Credit cards are a convenient and flexible way to pay for things without having to carry cash. And if you use them wisely, credit cards can be one of the cheapest sources of credit available.
With a credit card, the money you spend is a loan from your credit card provider. Your credit card provider sets the maximum limit you can spend on your card (listed on your statement), which you can spend either straight away or gradually over a period of time. Under the Central Bank’s Consumer Protection Code your credit card company cannot increase the limit on your card without your permission.
Each month, your credit card provider will send you a statement that shows:
- How much you spent since the last statement
- Any cash you withdrew using your card
- Any interest due
- The total balance – this is the amount you owe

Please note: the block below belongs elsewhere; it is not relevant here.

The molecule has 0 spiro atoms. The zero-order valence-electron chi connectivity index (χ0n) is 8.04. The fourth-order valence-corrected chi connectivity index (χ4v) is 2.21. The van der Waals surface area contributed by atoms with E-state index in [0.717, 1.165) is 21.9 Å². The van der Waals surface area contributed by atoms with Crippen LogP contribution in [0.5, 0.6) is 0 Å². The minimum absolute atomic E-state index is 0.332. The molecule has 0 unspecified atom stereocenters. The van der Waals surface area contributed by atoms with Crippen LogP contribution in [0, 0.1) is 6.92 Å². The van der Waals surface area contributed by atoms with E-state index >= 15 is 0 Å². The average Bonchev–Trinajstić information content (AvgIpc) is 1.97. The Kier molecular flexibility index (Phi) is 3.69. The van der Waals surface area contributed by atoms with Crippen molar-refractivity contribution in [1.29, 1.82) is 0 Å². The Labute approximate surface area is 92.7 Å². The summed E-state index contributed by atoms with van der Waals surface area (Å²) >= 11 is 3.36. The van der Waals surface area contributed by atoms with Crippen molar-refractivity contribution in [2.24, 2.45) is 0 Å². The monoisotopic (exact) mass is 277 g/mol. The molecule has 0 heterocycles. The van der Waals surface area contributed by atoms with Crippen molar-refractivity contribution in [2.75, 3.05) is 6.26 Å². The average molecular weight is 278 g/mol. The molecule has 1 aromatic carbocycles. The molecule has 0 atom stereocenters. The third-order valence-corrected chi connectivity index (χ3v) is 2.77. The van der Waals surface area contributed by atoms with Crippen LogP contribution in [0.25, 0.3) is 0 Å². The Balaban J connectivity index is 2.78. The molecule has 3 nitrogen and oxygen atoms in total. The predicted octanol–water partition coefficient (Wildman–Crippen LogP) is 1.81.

- The minimum payment that must be made by a set date, called the due date. The minimum payment is usually around 2% to 5% of the total amount you owe. But you should try to pay off all or as much as you can of your monthly balance. If you only pay off the minimum balance on your credit card each month, it will cost you a lot in interest and could take several years for you to pay off a large balance.
Think about setting up a direct debit to pay your credit card bill every month before the due date. This helps you to avoid late payment fees and also helps you to keep your credit card debt under control. You can set up a direct debit for a certain percentage of the bill, or a certain amount every month so that you are not tempted to only pay the minimum balance.
If you are worried about credit card debt, check out our information.
Interest and how it is charged
Other fees and charges (including Government stamp duty)
Additional authorised users
Switching your credit card
Last updated on 8 November 2023